Nothing demonstrates better that PMB has acquiesced that corruption can strangulate Nigeria more than the recent controversial pardons granted to Rev. Jolly Nyame, governor of Taraba state from 1999 to 2007 who was serving a term for having misappropriated public funds as well as Mr. Joshua Dariye who governed Plateau State from 1999 to 2007 and was serving a jail term for stealing two billion naira of public funds.
The trial of the two former governors was being touted as examples to teach lessons that no one is above the law etc. The cases had gone through a lot of court processes with their respective jail terms on appeals confirmed by the Supreme Court of Nigeria.
The EFCC recently arrested Alhaji Ahmed Idris, the Accountant General of the Federation for forensically raking unto himself 80 billion naira from national patrimony. As usual, a lot of popular brouhahas will go on for a while and reprieve will come from either a nolle prosequi or judicial release as cases are not properly prosecuted until everything fizzles out and everyone moves on.
The EFCC is yet to indicate if it would dig into the stories surrounding the alleged distribution of cars for gubernatorial elections in Kebbi state not to talk of how friends and groups were just coming up with 100 million naira to purchase presidential primary election forms for our presidential aspirant jokers in a country that reeks of so much poverty. Unfortunately, one of them will take over from President Buhari if he does not succeed himself as some are pleading that he should. This culture of stealing as much as you can and walking away is also fast being imbibed by Ponzi scammers, who steal billions of Naira from gullible and greedy Nigerians and simply walk away. They also play their version of the game of ripping Nigerians off like their counterparts in public offices.
The truth remains that under the PMB-led administration, corruption has been allowed to fester. If IBB was dubbed the grandfather of corruption, I wonder if history will resist finding a better adjectival title for PMB in any assessment of his years in office.
The statistician aspirant to the presidency boasted about how he would use technology to solve the problem of corruption but, I dare say that this proposal of a solution is a result of a misdiagnosis. Technology can help indeed but, in Nigeria, technology is already helping to identify thieves who are then idolised by society at large. We know them. Technology helped to name so many in the Panama and Paradise papers. How many have been questioned and brought before the courts? None. Then came Pandora papers giving more information on a number of our presidential aspirants and, what has happened? Nothing.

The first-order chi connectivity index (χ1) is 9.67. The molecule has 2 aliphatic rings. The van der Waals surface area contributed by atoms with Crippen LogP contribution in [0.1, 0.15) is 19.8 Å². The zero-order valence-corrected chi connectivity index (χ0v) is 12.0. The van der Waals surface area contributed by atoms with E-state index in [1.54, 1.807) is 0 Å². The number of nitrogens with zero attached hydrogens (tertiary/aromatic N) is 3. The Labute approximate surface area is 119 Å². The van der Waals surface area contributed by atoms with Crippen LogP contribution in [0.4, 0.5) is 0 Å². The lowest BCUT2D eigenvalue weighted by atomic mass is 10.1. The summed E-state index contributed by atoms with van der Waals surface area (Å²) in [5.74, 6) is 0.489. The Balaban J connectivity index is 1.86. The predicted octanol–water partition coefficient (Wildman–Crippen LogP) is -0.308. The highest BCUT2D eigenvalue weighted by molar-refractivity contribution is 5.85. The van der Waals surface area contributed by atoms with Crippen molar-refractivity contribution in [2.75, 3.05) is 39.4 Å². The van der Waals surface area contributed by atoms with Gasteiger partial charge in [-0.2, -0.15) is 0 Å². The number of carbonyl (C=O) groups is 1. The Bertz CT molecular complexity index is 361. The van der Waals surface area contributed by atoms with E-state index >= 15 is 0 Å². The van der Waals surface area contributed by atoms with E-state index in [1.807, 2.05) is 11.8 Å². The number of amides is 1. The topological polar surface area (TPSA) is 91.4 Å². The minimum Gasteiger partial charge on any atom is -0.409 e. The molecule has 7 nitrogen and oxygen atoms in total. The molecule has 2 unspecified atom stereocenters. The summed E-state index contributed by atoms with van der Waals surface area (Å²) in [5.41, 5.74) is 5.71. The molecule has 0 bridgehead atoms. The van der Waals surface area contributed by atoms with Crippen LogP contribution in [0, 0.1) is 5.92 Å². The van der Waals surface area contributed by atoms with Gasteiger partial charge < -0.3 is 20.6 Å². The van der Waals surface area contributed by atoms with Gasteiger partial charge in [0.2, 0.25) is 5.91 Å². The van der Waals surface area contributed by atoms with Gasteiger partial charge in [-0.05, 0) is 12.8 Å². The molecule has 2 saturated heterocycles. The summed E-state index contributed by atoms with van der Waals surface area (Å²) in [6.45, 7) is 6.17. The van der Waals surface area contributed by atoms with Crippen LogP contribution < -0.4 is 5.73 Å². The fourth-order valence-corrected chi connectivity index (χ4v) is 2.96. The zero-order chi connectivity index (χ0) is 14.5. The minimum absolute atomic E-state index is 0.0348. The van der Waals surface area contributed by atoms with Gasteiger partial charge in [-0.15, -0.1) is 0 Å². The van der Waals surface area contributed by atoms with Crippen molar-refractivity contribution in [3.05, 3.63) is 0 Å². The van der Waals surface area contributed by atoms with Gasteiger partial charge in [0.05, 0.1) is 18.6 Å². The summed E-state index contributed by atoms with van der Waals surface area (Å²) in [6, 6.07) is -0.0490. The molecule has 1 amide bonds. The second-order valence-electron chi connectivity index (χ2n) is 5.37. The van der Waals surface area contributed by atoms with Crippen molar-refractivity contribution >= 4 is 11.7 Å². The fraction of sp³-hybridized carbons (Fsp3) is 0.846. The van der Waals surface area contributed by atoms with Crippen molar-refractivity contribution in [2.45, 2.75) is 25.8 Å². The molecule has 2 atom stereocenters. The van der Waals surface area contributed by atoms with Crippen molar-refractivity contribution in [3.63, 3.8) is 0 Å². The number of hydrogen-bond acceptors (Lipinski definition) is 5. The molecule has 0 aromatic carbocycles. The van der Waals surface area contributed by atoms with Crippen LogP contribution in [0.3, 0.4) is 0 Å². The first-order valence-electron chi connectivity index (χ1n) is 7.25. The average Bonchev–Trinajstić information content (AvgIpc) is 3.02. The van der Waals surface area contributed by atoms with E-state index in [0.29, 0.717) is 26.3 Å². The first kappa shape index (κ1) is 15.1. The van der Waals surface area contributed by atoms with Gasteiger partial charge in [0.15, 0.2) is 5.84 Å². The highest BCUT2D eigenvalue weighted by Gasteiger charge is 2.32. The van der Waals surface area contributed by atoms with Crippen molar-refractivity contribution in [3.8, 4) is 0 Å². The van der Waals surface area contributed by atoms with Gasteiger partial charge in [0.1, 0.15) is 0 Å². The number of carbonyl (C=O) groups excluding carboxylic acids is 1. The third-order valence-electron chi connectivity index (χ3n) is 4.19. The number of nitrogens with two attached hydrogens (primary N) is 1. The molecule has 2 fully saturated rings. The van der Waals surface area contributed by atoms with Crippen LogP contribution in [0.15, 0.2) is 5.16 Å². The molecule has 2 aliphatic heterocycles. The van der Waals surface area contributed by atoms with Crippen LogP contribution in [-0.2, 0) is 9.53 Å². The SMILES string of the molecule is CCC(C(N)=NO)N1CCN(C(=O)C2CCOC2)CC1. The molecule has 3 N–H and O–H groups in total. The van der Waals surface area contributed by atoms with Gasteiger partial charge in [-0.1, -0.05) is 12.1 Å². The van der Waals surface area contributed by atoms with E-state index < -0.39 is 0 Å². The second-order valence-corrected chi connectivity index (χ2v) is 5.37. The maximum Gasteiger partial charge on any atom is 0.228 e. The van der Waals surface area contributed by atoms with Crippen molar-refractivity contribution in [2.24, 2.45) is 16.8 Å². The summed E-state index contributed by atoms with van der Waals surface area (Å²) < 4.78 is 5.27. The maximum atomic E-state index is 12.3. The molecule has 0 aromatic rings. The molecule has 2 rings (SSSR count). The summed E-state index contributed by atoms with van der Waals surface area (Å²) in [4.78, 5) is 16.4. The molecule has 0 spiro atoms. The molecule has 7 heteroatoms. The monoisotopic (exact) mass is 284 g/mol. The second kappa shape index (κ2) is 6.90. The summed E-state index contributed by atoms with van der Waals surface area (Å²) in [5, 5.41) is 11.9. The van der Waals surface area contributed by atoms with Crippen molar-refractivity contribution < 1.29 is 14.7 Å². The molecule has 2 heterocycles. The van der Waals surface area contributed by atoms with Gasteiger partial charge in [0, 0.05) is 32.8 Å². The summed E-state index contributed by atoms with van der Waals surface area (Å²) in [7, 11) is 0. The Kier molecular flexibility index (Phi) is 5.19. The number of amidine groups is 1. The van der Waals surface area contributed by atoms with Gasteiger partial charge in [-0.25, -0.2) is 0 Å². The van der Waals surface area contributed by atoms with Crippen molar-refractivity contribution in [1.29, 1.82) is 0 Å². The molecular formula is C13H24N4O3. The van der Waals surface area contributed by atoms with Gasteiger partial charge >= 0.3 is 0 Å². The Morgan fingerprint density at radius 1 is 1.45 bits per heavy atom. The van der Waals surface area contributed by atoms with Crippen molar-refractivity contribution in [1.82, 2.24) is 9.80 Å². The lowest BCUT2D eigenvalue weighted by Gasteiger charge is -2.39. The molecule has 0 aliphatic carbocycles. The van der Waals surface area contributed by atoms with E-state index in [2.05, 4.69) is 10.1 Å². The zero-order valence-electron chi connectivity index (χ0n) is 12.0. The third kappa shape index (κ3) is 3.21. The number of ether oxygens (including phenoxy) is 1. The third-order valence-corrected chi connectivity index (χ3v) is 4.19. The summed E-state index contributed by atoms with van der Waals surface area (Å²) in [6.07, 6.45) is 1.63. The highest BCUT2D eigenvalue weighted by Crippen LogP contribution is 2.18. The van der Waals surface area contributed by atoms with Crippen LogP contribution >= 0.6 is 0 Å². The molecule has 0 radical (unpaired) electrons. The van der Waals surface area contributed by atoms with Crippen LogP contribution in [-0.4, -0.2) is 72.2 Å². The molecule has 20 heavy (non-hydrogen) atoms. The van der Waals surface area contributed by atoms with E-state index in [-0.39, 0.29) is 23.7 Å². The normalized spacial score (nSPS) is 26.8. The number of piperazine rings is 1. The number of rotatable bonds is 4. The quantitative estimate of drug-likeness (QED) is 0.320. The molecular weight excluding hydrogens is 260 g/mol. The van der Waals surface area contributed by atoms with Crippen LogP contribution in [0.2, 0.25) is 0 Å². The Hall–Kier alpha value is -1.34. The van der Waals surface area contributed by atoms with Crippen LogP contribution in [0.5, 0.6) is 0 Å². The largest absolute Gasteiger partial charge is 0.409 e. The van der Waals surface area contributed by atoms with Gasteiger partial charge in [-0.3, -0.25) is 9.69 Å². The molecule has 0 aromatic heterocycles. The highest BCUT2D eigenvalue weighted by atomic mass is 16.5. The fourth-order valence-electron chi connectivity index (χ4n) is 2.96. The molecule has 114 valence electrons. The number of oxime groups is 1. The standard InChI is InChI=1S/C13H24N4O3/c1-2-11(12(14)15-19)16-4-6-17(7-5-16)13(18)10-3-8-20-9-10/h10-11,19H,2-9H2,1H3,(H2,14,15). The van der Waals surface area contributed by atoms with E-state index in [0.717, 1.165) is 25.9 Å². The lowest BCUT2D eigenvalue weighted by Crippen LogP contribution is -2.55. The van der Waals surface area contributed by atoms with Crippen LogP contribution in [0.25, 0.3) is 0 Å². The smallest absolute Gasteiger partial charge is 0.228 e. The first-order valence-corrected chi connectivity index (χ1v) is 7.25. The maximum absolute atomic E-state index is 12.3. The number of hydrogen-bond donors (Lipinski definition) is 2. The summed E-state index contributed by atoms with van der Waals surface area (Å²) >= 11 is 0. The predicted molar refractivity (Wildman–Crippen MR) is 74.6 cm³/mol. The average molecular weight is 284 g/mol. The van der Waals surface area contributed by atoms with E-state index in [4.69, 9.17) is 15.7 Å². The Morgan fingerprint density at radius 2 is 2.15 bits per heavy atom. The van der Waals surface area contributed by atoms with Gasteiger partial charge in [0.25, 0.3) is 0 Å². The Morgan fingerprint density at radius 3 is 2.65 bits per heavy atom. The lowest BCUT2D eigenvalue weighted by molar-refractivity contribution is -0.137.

With impunity and the absence of rule of law, corruption will fester. The purposeful and sincere implementation of the NACS could help in making a dent in reducing corruption but those who should guide implementation are intentionally napping on duty. Of course, it is in their interest to frustrate the implementation of NACS in a country that does not bother about accountability. Rather than organise to press for genuine change, the wrong answer for Nigerians is to enter into nationwide prayers of intercessions, being led by accomplices of the corrupt order: prosperity preachers, who are also beneficiaries of the national decadence and rot.
It is a disappointing and sorry situation that will see corruption continue to fester until a purposeful organised critical mass of Nigerians move against the current order that makes nonsense of our sensibilities on propriety. Until the people cease to call corruption different pet names but stealing. The people need to stop worshipping ill-gotten wealth and quit rallying around politicians whose sources of wealth are questionable or clearly proceeds of corruption.
There must be a deliberate drawing of inspiration and values from how societies in the past ostracised thieves and their respective families. Today, Nigerians use binoculars to search out the children of the corrupt to marry. The UN convention, translated into NACS will not be enough. We must find modern means to face the corrupt whose actions are resulting in the untimely deaths of many and, for this to happen, we must address the wrong values of tolerance for stealing at the home, at school, and in society at large.
By Babafemi A. Badejo, Ph.D.
Former Deputy Special Representative of the UN Secretary-General for Somalia, Solicitor and Advocate of the Supreme Court of Nigeria, and Professor of Political Science/International Relations, Chrisland University, Abeokuta, Nigeria